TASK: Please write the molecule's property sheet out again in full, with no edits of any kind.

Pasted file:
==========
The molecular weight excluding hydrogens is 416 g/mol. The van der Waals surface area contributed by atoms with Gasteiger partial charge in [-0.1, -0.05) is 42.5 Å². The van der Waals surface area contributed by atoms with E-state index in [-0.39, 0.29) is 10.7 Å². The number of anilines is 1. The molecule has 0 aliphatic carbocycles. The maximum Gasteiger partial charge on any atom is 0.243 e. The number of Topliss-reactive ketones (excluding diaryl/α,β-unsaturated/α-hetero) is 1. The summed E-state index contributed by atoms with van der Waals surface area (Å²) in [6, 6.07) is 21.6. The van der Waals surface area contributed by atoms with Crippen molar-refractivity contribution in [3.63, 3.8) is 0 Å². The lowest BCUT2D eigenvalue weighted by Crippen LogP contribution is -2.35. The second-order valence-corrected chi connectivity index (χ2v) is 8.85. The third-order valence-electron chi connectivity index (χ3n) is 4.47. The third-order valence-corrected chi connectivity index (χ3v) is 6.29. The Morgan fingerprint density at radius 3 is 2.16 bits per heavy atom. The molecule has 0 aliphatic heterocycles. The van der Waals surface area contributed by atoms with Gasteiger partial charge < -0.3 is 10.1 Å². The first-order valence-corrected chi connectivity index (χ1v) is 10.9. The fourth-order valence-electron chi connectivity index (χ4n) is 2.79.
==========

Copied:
The molecular weight excluding hydrogens is 416 g/mol. The van der Waals surface area contributed by atoms with Gasteiger partial charge in [-0.1, -0.05) is 42.5 Å². The van der Waals surface area contributed by atoms with E-state index in [-0.39, 0.29) is 10.7 Å². The number of anilines is 1. The molecule has 0 aliphatic carbocycles. The maximum Gasteiger partial charge on any atom is 0.243 e. The number of Topliss-reactive ketones (excluding diaryl/α,β-unsaturated/α-hetero) is 1. The summed E-state index contributed by atoms with van der Waals surface area (Å²) in [6, 6.07) is 21.6. The van der Waals surface area contributed by atoms with Crippen molar-refractivity contribution in [3.63, 3.8) is 0 Å². The lowest BCUT2D eigenvalue weighted by Crippen LogP contribution is -2.35. The second-order valence-corrected chi connectivity index (χ2v) is 8.85. The third-order valence-electron chi connectivity index (χ3n) is 4.47. The third-order valence-corrected chi connectivity index (χ3v) is 6.29. The Morgan fingerprint density at radius 3 is 2.16 bits per heavy atom. The molecule has 0 aliphatic heterocycles. The van der Waals surface area contributed by atoms with Gasteiger partial charge < -0.3 is 10.1 Å². The first-order valence-corrected chi connectivity index (χ1v) is 10.9. The fourth-order valence-electron chi connectivity index (χ4n) is 2.79.